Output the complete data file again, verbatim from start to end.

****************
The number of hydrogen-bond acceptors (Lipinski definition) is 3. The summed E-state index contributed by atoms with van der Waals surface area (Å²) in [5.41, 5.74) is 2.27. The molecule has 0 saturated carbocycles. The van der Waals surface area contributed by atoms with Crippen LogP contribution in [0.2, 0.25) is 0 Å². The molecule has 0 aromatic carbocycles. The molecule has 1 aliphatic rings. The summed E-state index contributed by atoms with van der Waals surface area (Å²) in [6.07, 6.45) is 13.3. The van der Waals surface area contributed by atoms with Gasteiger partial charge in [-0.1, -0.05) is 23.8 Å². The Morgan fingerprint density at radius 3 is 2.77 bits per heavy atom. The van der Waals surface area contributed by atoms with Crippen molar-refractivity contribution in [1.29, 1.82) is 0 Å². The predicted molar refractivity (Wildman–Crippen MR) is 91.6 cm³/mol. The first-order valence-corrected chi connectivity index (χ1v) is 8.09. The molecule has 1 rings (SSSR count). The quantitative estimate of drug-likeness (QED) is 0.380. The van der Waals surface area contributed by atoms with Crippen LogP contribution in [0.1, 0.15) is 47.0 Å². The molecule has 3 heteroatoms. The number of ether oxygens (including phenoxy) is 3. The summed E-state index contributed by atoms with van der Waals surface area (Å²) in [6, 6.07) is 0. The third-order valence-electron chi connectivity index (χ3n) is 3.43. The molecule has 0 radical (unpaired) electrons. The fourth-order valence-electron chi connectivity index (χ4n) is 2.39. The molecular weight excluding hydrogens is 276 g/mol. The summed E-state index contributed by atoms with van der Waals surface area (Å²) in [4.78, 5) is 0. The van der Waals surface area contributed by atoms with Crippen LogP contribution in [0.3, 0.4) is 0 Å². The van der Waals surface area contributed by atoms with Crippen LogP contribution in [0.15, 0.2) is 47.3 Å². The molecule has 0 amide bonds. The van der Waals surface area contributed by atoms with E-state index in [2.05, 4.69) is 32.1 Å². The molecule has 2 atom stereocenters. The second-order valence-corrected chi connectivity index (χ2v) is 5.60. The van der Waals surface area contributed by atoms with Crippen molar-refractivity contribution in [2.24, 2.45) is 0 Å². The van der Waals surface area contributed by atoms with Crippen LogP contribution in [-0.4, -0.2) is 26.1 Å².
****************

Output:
The number of hydrogen-bond acceptors (Lipinski definition) is 3. The summed E-state index contributed by atoms with van der Waals surface area (Å²) in [5.41, 5.74) is 2.27. The molecule has 0 saturated carbocycles. The van der Waals surface area contributed by atoms with Crippen LogP contribution in [0.2, 0.25) is 0 Å². The molecule has 0 aromatic carbocycles. The molecule has 1 aliphatic rings. The summed E-state index contributed by atoms with van der Waals surface area (Å²) in [6.07, 6.45) is 13.3. The van der Waals surface area contributed by atoms with Gasteiger partial charge in [-0.1, -0.05) is 23.8 Å². The Morgan fingerprint density at radius 3 is 2.77 bits per heavy atom. The van der Waals surface area contributed by atoms with Crippen molar-refractivity contribution in [1.29, 1.82) is 0 Å². The predicted molar refractivity (Wildman–Crippen MR) is 91.6 cm³/mol. The first-order valence-corrected chi connectivity index (χ1v) is 8.09. The molecule has 1 rings (SSSR count). The quantitative estimate of drug-likeness (QED) is 0.380. The van der Waals surface area contributed by atoms with Crippen LogP contribution in [0.1, 0.15) is 47.0 Å². The molecule has 3 heteroatoms. The number of ether oxygens (including phenoxy) is 3. The summed E-state index contributed by atoms with van der Waals surface area (Å²) in [6, 6.07) is 0. The third-order valence-electron chi connectivity index (χ3n) is 3.43. The molecule has 0 radical (unpaired) electrons. The fourth-order valence-electron chi connectivity index (χ4n) is 2.39. The molecular weight excluding hydrogens is 276 g/mol. The summed E-state index contributed by atoms with van der Waals surface area (Å²) in [4.78, 5) is 0. The van der Waals surface area contributed by atoms with Crippen LogP contribution in [0.3, 0.4) is 0 Å². The van der Waals surface area contributed by atoms with Crippen LogP contribution in [0.15, 0.2) is 47.3 Å². The molecule has 0 amide bonds. The van der Waals surface area contributed by atoms with E-state index in [2.05, 4.69) is 32.1 Å². The molecule has 2 atom stereocenters. The second-order valence-corrected chi connectivity index (χ2v) is 5.60. The van der Waals surface area contributed by atoms with Crippen molar-refractivity contribution in [2.24, 2.45) is 0 Å². The van der Waals surface area contributed by atoms with Crippen LogP contribution in [-0.4, -0.2) is 26.1 Å².